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Trump Taj Mahal in Atlantic City.

Edward Lea

WILMINGTON, Del. – A federal bankruptcy court judge ruled Trump Entertainment could stop paying for healthcare and pensions of UNITE HERE Local 54 workers at Trump Taj Mahal, saving the casino for now, but potentially stripping these benefits from thousands of resort casino employees.

Trump Entertainment officials have said they needed to cut $14.6 million in costs including $5 million healthcare expenses.

They expressed optimism that the casino could remain open, and said it would now approach state officials for what they said in court Tuesday was a $175 million package they needed to remain viable.

However, state Senate President Stephen Sweeney, who sets the upper chamber’s agenda, quickly ruled out any state assistance.

“Stripping the employees of health care and their existing pensions is a destructive act of profiteering that should not be allowed,” Sweeney said in a statement released after the ruling. “I won’t allow state or any other public funds or subsidies to be used to support this plan.”

After state and local officials rejected other proposals, Trump Entertainment now seeks a five-year, $30 million per-year payment in lieu of taxation arrangement as well as $25 million in state grants. State lawmakers would have to sign off on the Urban Revitalization and Economic Redevelopment grants.

Jon Hanson, an advisor of Gov. Chris Christie who chairs the New Jersey Gaming, Sports and Entertainment Advisory Commission, told The Press of Atlantic City on Thursday he had talked with a Trump attorney, but the commission was in “listening mode.”

The Trump proposal, Hanson said, is “not our number one mission.”

The judge's decision brought a swift reaction from Bob McDevitt, president of the union, which plans an Oct. 24 picket.

This is just a page out of Carl Icahn's book," McDevitt said. "We're going to take this billionaire on."

"I think it's a disgrace," he added. "The entire city is under siege."

Bankruptcy Court Judge Kevin Gross ruled on in Delaware Friday afternoon that the casino company met the necessary requirements for the relief. He planned to issue a full opinion on Monday.

Trump Entertainment and Local 54 attorneys said they understood that this meant healthcare coverage for the union employees ends Oct. 31.

Local 54 attorney Kathy Krieger said the union would appeal, and sought to stay Gross’s ruling. She argued the ruling would harm the workers and Atlantic City’s casino industry. She also raised the specter of a possible strike effecting business.

Attorneys for Trump Entertainment and billionaire investor Carl Icahn argued the decision should immediately take effect.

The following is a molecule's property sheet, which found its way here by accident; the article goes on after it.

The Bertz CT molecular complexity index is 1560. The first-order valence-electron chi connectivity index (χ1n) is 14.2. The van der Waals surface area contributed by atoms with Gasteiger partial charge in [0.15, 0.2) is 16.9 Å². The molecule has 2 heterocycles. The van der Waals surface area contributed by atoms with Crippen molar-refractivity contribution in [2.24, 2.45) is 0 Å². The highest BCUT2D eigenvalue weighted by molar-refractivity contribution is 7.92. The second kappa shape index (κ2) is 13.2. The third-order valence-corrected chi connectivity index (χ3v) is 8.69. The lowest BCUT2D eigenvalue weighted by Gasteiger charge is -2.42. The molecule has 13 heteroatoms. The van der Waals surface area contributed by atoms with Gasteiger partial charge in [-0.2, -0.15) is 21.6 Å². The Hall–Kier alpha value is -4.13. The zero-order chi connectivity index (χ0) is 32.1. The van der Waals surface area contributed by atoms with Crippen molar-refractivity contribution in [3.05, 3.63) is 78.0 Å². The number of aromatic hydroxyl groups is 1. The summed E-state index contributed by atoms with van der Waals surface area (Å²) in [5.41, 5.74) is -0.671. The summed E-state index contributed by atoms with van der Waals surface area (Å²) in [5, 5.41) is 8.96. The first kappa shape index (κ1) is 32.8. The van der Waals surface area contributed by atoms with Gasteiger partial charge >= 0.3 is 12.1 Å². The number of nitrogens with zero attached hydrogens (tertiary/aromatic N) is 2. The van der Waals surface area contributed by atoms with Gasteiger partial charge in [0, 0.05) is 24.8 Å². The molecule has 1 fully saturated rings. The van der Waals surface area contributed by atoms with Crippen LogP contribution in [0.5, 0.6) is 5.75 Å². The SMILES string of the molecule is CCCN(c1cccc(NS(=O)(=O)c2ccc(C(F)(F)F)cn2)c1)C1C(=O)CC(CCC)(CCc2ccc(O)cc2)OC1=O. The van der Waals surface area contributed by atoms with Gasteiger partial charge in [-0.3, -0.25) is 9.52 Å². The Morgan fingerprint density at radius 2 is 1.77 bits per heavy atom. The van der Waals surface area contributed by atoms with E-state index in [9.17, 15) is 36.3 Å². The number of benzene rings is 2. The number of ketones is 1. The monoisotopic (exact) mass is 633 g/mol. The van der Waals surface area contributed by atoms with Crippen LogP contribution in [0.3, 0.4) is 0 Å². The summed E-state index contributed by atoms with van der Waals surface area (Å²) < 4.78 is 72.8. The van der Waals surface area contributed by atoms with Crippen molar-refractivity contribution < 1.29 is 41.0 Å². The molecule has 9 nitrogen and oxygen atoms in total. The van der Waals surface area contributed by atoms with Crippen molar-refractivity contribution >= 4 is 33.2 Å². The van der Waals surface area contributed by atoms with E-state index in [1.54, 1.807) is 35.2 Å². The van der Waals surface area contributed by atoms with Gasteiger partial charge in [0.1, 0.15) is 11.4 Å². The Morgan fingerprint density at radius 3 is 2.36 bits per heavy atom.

Trump Entertainment attorney Kris Hansen pointed out that the firm had to tell the state Department of Gaming Enforcement next week whether or not it would close in November.

“We are not going to tell them we are closing on Monday," he said. "We are going to scrape together our cash” and remain open.

Hansen argued the casino would shut down if Gross delayed the order. “Right now we can keep our doors open but if you stay this, we can’t," he said.

Gross said he anticipated an appeal, but “I am satisfied that balancing the hardships, that granting the stay would impose a hardship on the debtors,” i.e., Trump Entertainment.

At issue was a request by the bankrupt Trump Entertainment to drop pension coverage in exchange for a 401(k) program, and trade healthcare coverage for a $2,000 stipend for employees to enroll in Affordable Care Act exchanges, as well as a number of lesser concessions.

About 1,100 Local 54 members work at Taj Mahal.

The roughly 11,000-person union is afraid that “most favored nations” clauses in its contracts with other casinos would lead to similar conditions elsewhere. While the union’s contracts expired around the city in September, all but Trump Entertainment and the Icahn-owned Tropicana agreed to extend terms until March.

Icahn, who essentially holds the mortgage on Trump Entertainment via $286 million in debt, has said he would trade some debt for ownership and invest $100 million in the property. He also owns Tropicana.

Trump officials have warned the 1990 casino could close as soon as Nov. 13, making it the fifth to close in a year.

(Staff Writer Reuben Kramer contributed to this report.)

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Senior copy editor for the Press of Atlantic City. Have worked as a reporter, copy editor and news editor with the paper since 1985. A graduate of the University of Delaware.

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